Eli Siegel, an artist and poet living in Greenwich Village in New York in the 1940s, taught a philosophy of what made successful art and how art can impact people’s lives. The ideas he developed became Aesthetic Philosophy, the idea that each individual is driven by a desire to truly like the world honestly while also desiring to feel contempt for the world. Aesthetic Philosophy taught that it was the way one sees the world that causes mental mishap, and that it is an ethical imperative to do one’s best to see the world as it really is. Being critical is a victory for contempt, which poisons the mind and creates unhappiness. The philosophy also emphasizes the beauty of opposites, reflecting Siegel’s artistic side. The ideas seemed benign and humanistic, but they held a dark side.
Siegel believed that he had discovered the one true route to happiness, and his followers soon formed into a cult around his ideas. Recruitment into the cult usually involved an invitation to a art exhibition or drama presentation at Soho’s Terrain Gallery, a front for the cult, after which the individual would be pressured into Aesthetic Realism classes and later into “consultation” sessions to help improve their life. The consultations were actually a kind of therapy intended to break down an individual’s self-identity and push them into accepting Aesthetic Realist teachings. The key technique used was “directed origination,” asking leading questions to trick a potential recruit into making a statement that conformed to the group’s beliefs, psychologically committing the potential recruit to the position. In 1977, Siegel died of prostate cancer, and a new leadership composed of his most trusted disciples rose in his place. The cult still exists, running lectures and workshops on Eli Siegel’s teachings, giving reenactment performances of his consultations, and attempting to “cure” homosexuality.
3 LaRouche Movement
Lyndon LaRouche began his road to cult leadership as a Marxist living in Greenwich Village in the 1970s, where he founded the National Caucus of Labour Committees. He became known for his dogmatism and brilliant theoretical insights, and his followers were said to have physically attacked members of other leftist groups. In 1973, LaRouche intiated “Operation Mop-Up,” an outright war on the Communist Party of the USA involving metal pipes, clubs, and nunchaku. During this period he developed a set of techniques called “Beyond Psychoanalysis,” during which LaRouche and his trusted allies would ruthlessly grill followers on their weaknesses, sexual feelings, and personal lives, breaking them down psychologically and creating pseudoreligious mania. The purpose of all this was political, with LaRouche saying in a memo, “I AM GOING TO MAKE YOU ORGANIZERS—by taking your bedrooms away from you . . . What I shall do is expose to you the cruel act of your sexual impotence . . . I will take away from you all hope that you can flee the terrors of politics to the safety of ‘personal life.’ ” Fears that the government was brainwashing members led to the LaRouche organization pursuing “deprogramming” using drugs and electric shock treatment; one of the subjects of the process was a British follower who had married LaRouche’s ex-wife.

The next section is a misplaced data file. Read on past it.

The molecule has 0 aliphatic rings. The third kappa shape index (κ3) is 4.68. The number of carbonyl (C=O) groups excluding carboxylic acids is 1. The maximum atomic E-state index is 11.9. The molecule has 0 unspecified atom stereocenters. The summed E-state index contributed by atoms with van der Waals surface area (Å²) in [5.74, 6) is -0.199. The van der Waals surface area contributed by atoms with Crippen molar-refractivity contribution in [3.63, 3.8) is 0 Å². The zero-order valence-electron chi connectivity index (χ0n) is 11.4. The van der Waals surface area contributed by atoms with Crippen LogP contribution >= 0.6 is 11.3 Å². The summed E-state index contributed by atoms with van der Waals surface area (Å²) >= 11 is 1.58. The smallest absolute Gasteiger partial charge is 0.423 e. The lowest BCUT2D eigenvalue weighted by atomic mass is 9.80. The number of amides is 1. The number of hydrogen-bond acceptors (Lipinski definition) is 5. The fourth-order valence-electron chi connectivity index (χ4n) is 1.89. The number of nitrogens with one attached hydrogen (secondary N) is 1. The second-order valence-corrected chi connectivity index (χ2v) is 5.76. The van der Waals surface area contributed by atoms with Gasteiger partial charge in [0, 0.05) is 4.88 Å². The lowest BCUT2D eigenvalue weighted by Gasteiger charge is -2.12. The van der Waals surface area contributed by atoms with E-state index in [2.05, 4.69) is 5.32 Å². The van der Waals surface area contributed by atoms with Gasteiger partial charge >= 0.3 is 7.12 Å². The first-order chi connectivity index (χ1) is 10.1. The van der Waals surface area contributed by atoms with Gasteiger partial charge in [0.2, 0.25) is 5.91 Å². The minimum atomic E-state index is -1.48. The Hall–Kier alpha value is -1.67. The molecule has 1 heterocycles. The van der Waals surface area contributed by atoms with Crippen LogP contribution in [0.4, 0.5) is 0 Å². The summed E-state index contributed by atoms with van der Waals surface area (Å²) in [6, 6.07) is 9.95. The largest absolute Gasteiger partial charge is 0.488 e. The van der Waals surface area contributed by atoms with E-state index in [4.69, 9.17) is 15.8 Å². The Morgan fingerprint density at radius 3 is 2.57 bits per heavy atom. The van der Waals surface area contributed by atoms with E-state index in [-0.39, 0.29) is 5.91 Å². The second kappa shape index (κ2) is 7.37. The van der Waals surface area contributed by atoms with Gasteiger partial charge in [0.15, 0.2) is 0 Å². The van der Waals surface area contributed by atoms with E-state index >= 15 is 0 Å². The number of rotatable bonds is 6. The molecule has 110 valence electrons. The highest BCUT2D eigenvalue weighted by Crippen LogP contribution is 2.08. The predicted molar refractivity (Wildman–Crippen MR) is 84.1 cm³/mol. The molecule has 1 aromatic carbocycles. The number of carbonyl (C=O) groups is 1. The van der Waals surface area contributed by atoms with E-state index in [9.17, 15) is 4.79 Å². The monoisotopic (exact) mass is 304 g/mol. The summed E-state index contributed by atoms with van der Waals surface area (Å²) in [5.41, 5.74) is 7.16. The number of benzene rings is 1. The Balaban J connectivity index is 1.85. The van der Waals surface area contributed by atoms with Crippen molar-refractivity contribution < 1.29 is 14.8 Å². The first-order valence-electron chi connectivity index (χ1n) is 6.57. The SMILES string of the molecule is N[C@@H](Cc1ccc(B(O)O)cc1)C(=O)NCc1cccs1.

LaRouche became wealthy developing computer software for the haulage industry, and he used this money to expand his political organization in the 1970s and 1980s. The movement took a swing from the left to the right, turning against liberals and environmentalists and supporting the Reagan administration. He was imprisoned in 1989 for mail fraud and illegal fundraising but released in 1994. After his release, his movement changed focus to its LaRouche Youth Movement, a group of young followers that hang around university campuses luring in potential recruits with pamphlets. If anyone shows interest in attending a meeting, psychological and emotional manipulation are used to bend them to the organization.
Today, the LaRouche movement remains a committed core of followers of an extremely idiosyncratic political philosophy that is highly conspiratorial and neither left- nor right-wing. The movement believes that a cabal of corporations and European aristocrats led by Prince Philip is behind the international drug trade and seeks to reduce the Earth’s population to one billion through the deindustrialization of the third world. He and his followers believe that the Queen of England is the ultimate threat to humanity, looming over a conspiracy web of Zionists, Jesuits, Freemasons, Rockfellers, environmentalists, fundamentalist Muslims, orthodox Christians, feminists, homosexuals, Satanic rock-and-rollers, and the International Monetary Fund.